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Friday, September 29, 2006

CAPE VERDE ISLANDS - THE NEXT TOURIST HOTSPOT IN 2006

Cape Verde islands

Travel journalists are speculating that the Cape Verde islands could be the next tourist hotspot in 2006. Have you been there already? Where would you head for? Share your ideas!

Have your say...



Programme factfile
Price
From £1,286 per person based on two sharing in February 2006

We went with:
Cape Verde Travel, capeverdetravel.co.uk. For more tour operators and information, search the web.

Includes
12 nights, b&b, scheduled and internal flights
Sample costs
Transfers cost extra. Similar packages are available through Destination Portugal


Destination know-how
Your recommendations
Have your say...
Travel facts
Further reading


Disclaimer
All prices are approximate, and correct at time of original broadcast. Always double-check prices with individual organisations. Please note that the BBC is neither responsible for, nor endorses the external sites shown on this page.


Sumit Bose reported from another Holiday first, the mysterious Cape Verde islands.



The next tourist hotspot?
In 2004, only about a thousand British tourists visited the Cape Verde islands, but they're set to be one of the top destinations for 2006. Sumit visited three of the more easily accessible islands in the group - nearly all can be reached by ferry or by air within an hour or so. An air pass from Cape Verde airlines offers a great way to island-hop. Sumit landed at Praia, the capital of the archipelago on the island of Santiago. Although the domestic flights in Cape Verde are very efficient, there's a tendency for the airline to overbook. So, unless you confirm and re-confirm, you may find that you have a ticket for a plane that you can't get on.

Air pass: £120 for two flights

Praia
Sumit found Praia very busy. At the working port, it was fish market day and the boats had come in, with a wide assortment of fish for sale. The fresh tuna was very cheap, at about £1.35 for a kilo. He explored the fresh produce market, referred to as the Plateau, where all the produce sold is grown on the island. From there, he took a trip to the old town, or cidada velha, in an alugar, the cheapest form of local transport. It cost him about 50p for a half-hour journey.

The islands were uninhabited until discovered in the 15th century and settled by the Portuguese. By the 1600s they'd become a big staging post for trade across the Atlantic, in fish, sugar, salt and slaves. Slavery brought wealth to Santiago and that made it very desirable for the other European empires. The French, the Spanish and even the English all had a go at conquering the islands and that's why the Portuguese built S_Filipe fort to try and repel the enemies.

Santo Antao
Sumit left Port Mindelo and caught a ferry to the island of Santo Antao, popular for its walking. Local tour guides and accommodation can easily be arranged on the island. Sumit's guide took him up into the mountains. As the road climbed higher and higher, forest plantations began to fill the higher valleys and there was a chill in the air. As Sumit gazed down into the plunging Ribeira Grande, he witnessed breathtaking drops on either side. Pinnacles, cliffs and double bends around spires of rock mark the descent to the verdant side of island. This took them to the village of Cha De Igreja, where they stayed overnight in a family house.The Rodriguez family have been opening up their home to tourists since 2002 and it offers a great way to experience Cape Verdean life.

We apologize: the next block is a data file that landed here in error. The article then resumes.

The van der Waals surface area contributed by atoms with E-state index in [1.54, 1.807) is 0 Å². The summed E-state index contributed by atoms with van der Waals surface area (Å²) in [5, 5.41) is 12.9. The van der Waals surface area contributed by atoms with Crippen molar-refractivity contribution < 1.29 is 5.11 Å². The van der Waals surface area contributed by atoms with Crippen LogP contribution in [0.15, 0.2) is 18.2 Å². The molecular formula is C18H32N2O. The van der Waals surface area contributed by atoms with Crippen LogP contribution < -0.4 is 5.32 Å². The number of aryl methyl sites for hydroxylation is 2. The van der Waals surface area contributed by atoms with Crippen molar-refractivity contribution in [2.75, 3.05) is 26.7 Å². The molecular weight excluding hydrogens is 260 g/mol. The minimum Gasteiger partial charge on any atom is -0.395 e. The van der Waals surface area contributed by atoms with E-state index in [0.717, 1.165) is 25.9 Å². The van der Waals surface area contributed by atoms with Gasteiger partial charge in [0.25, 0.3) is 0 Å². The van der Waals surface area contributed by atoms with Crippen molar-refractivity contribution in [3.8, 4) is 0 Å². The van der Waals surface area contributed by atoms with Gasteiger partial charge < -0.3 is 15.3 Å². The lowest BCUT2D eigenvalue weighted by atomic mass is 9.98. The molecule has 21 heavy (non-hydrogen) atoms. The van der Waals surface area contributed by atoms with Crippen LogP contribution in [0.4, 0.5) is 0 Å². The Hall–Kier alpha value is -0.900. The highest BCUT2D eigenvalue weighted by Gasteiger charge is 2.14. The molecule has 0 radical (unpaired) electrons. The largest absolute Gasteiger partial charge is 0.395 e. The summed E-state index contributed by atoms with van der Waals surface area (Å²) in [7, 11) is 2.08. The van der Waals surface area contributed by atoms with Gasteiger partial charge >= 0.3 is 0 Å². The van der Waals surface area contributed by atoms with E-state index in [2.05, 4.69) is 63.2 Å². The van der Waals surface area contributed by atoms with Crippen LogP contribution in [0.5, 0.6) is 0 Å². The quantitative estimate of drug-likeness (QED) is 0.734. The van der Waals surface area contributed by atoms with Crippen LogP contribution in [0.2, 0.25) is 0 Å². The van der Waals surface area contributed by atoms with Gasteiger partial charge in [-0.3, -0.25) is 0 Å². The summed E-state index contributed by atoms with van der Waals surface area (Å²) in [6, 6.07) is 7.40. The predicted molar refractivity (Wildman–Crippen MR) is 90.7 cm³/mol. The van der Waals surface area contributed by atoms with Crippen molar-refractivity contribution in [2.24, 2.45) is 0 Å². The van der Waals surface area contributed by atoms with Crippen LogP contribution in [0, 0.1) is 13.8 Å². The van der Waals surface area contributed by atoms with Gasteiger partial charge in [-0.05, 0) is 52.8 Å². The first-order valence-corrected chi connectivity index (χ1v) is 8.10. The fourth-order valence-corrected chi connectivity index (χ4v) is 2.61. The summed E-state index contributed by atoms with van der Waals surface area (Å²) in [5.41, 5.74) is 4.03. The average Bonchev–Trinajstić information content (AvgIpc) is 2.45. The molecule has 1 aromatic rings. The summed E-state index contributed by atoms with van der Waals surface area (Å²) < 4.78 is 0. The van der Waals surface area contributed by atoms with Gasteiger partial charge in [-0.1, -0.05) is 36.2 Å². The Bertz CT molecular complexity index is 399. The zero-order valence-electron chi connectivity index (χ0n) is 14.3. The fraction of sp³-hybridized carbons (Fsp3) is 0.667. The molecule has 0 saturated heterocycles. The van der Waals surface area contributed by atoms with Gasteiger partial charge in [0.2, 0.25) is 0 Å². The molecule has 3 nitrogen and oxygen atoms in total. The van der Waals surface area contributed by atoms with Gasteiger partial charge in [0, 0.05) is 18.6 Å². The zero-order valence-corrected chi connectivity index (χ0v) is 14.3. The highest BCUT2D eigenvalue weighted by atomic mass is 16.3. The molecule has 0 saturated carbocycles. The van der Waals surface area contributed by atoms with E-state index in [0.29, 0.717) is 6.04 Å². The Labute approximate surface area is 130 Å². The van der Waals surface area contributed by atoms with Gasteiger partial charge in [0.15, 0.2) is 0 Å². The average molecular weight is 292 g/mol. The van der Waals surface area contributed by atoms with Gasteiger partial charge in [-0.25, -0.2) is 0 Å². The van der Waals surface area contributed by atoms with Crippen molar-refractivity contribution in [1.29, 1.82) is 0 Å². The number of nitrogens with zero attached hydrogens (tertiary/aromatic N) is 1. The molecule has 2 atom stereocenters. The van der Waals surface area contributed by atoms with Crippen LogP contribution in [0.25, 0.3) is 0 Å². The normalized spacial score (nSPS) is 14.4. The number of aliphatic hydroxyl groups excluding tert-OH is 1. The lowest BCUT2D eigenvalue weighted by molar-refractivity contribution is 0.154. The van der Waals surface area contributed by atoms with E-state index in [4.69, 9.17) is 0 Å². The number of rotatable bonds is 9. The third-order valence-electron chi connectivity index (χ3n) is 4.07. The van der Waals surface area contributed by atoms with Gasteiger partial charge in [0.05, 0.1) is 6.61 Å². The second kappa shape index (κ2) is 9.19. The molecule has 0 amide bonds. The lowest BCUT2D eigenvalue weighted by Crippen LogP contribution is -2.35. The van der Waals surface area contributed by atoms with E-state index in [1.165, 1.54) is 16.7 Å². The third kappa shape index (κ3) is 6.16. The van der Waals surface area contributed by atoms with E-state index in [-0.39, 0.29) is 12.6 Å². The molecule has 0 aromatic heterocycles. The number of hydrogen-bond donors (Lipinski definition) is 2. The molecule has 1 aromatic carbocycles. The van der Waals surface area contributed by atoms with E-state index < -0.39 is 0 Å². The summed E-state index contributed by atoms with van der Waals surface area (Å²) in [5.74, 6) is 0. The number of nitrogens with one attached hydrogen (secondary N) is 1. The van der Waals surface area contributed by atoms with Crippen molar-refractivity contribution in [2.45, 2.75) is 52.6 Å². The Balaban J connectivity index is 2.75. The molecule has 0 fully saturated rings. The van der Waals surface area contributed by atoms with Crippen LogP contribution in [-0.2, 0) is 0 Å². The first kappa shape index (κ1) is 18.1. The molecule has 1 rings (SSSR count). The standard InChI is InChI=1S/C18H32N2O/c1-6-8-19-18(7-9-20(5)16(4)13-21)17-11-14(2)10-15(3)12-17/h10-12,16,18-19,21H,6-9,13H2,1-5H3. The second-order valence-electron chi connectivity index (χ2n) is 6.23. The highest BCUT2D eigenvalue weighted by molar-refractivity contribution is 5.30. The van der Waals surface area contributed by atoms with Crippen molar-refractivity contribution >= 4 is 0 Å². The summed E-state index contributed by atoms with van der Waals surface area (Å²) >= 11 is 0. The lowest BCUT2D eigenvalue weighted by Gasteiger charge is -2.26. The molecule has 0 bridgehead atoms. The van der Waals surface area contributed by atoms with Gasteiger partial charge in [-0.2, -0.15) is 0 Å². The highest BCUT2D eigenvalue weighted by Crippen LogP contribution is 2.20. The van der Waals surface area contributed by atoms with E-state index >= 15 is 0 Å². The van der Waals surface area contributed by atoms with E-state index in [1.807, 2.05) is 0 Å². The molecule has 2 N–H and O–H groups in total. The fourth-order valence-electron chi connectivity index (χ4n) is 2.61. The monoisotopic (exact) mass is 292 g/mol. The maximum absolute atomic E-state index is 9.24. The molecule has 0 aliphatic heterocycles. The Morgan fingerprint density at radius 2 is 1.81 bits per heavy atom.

Ferry to Santo Antao: £7.50

Great for water sports
Sumit took one of the timely ferries back to the island of Sal. Hotel Morabeza was built in 1960s as a private house for a Belgian couple who had fallen in love with the island. It_s now a small hotel run by their granddaughter. But an ambitious hotel construction programme has begun right across the island. Santa Maria beach is beautiful, offering 7.24km (4.5 miles) of beautiful golden white sand. It's also great for water sports, such as kite surfing and wind surfing.

Kite surfing lesson: £31 per hour

In summary...
It's worth remembering that Cape Verde is a developing nation and so there can be some problems with transport. But the diversity of the islands is very appealing - you can choose between beach, cultural or walking holidays, and the country is welcoming tourism, which, if developed responsibly, can only be a good thing.

Have you been to Cape Verde? If you have, we'd love to hear what you thought of it, and where you went. Have your say...

YOUR RECOMMENDATIONS
Attractions - Cape Verde Island
Alexandria from Providence, RI, USA writes: it's a paradise that's hidden in the Atlantic Ocean. The people are friendly; each island has diverse regions and the climate is wonderful year-round. You can hike or surf on any island while enjoying great cuisine overlooking a captivating and mesmerising country. Remember that there are ten islands to be explored and some are still not developed for tourism. Always book your accommodation before island-hopping unless you have friends and family there.

Attractions - Cape Verde paradise, Island of Sal
David from Whitefield, Manchester writes: I went to Cape Verde in July 2005 after my parents went there and recommended it. I did a lot of research before going but I wasn't prepared for the beauty of the place. I went to Sal and Boa Vista islands. Sal beaches are simply stunning! I enjoyed snorkelling (actually taking the fish we caught to restaurants and they were more than happy to cook it for us), diving, and big fish fishing (like Tuna). Sal is very flat but excellent, with lots of various activities to stop anyone from getting bored. The people are very friendly and easy to mix with. It's very safe with virtually no stealing and no violence. The food is superb and fresh, especially if you like seafood. Property development is the main investment drive and I managed to acquire a few for myself. I'd recommend people invest in property in Sal or Boa Vista. One friendly website is capeverdepeoperty.co.uk. It was one of the best holidays I've had in a long time. My number one holiday destination and I'll be going back in February 2006 for some surfing!